The Growing Season for Avocados

Overview

The avocado is a tall, evergreen tree that reaches heights of up to 80 feet. This heat-loving tree has very definite seasons, but requires a temperate climate to achieve a full cycle and produce fruits. The avocado tree produces a bountiful harvest for the patient gardener, but it can take several years to realize its full potential, so don't be in a hurry when you plant this tree.

Climate

Avocados are naturally tropical and do best in that type of climate. Although some hardier strains created to withstand some cold weather exist, typically they need heat--but they do not do too well in desert-type climates that have low humidity.

Flowers

Avocado trees form their flowers in the early winter month of January. These flowers are the buds for fruit production. Each one eventually produces one to three pieces of fruit.

Pollination

Avocados come in both self-pollinating and cross-pollinating varieties. Because of the space required for such large trees, many private homes only have room for one, so make sure it is a self-pollinating tree.

Varieties

Different varieties have varying times for ripening of the fruit. Mexican varieties take six to eight months to ripen, and Guatemalan varieties take 12 to 18. Mexican types are best for colder climates that might experience an occasional frost. Pick all fruit before a first frost. Even a light frost will destroy the crop left on the tree.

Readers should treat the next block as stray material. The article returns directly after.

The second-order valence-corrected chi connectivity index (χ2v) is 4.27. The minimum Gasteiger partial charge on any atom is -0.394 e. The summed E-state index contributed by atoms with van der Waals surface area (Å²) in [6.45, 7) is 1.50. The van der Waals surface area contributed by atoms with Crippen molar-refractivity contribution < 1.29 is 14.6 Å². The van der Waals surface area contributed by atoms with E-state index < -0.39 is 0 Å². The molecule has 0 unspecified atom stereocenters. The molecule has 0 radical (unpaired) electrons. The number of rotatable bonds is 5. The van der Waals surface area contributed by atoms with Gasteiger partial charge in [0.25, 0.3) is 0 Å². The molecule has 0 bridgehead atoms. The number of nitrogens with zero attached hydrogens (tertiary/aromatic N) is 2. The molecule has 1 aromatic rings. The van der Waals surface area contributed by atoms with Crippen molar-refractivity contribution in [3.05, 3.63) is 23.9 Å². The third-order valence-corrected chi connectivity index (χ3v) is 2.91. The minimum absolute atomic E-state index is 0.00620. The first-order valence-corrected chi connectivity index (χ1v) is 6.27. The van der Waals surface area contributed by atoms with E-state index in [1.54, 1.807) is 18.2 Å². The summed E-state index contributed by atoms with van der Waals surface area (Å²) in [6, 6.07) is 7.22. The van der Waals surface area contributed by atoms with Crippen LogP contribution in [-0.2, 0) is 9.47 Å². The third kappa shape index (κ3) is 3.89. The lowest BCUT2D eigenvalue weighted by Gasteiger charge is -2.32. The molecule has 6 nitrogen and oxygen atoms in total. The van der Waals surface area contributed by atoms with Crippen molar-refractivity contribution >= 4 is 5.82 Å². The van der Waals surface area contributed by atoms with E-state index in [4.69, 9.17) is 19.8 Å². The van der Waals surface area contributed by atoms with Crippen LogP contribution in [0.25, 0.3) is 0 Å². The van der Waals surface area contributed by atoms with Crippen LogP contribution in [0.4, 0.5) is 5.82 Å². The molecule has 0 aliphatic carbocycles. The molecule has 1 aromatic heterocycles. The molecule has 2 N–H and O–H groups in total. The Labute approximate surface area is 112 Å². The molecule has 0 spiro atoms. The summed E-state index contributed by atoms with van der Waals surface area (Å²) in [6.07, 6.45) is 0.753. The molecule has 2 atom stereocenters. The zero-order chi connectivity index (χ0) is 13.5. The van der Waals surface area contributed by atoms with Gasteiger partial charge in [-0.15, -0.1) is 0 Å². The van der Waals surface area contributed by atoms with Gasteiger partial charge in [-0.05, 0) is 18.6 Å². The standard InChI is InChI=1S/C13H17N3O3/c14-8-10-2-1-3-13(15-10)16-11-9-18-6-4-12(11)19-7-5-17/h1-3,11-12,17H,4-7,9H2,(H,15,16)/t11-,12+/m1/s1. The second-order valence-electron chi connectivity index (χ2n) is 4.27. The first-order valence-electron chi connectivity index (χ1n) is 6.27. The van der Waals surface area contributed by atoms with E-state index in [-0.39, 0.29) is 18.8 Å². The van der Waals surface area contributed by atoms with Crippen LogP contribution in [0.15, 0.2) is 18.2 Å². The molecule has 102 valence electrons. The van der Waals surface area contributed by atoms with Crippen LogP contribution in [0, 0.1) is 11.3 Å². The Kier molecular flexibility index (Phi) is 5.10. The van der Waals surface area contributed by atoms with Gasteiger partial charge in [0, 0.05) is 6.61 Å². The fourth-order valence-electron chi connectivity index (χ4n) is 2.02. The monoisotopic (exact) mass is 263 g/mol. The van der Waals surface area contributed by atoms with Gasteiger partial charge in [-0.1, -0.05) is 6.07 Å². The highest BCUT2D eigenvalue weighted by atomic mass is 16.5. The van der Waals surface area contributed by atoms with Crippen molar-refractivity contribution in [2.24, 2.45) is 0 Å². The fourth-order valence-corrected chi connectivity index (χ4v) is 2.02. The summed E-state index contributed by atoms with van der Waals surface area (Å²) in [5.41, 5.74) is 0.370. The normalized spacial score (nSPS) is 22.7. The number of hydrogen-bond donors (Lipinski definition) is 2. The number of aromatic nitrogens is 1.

Propagation

Avocados are more successful when started from graftings. Grafting is most successful in the late fall/early winter months of November through February. Some are successful even through March. When started from a graft, an avocado tree will produce fruit in two to three years; starting a tree from seed takes much longer. Often seeds do not produce "true to form" and are unsuccessful. When a seedling is successful and becomes a tree, it will take eight to 10 years to get fruit from it. Even from a patient gardener's standpoint, it makes sense to plant grafts.

Alternative

Avocado trees require specific conditions to produce fruit and exist in outdoor environments, but they make great indoor decorative plants in any climate.

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About this Author

Tami Parrington is the author of five novels along with being a successful SEO and content writer for the past three years. Parrington's journalism experience includes writing medical, health, and home-related articles as well as articles on the types of animals she has raised for years on eHow.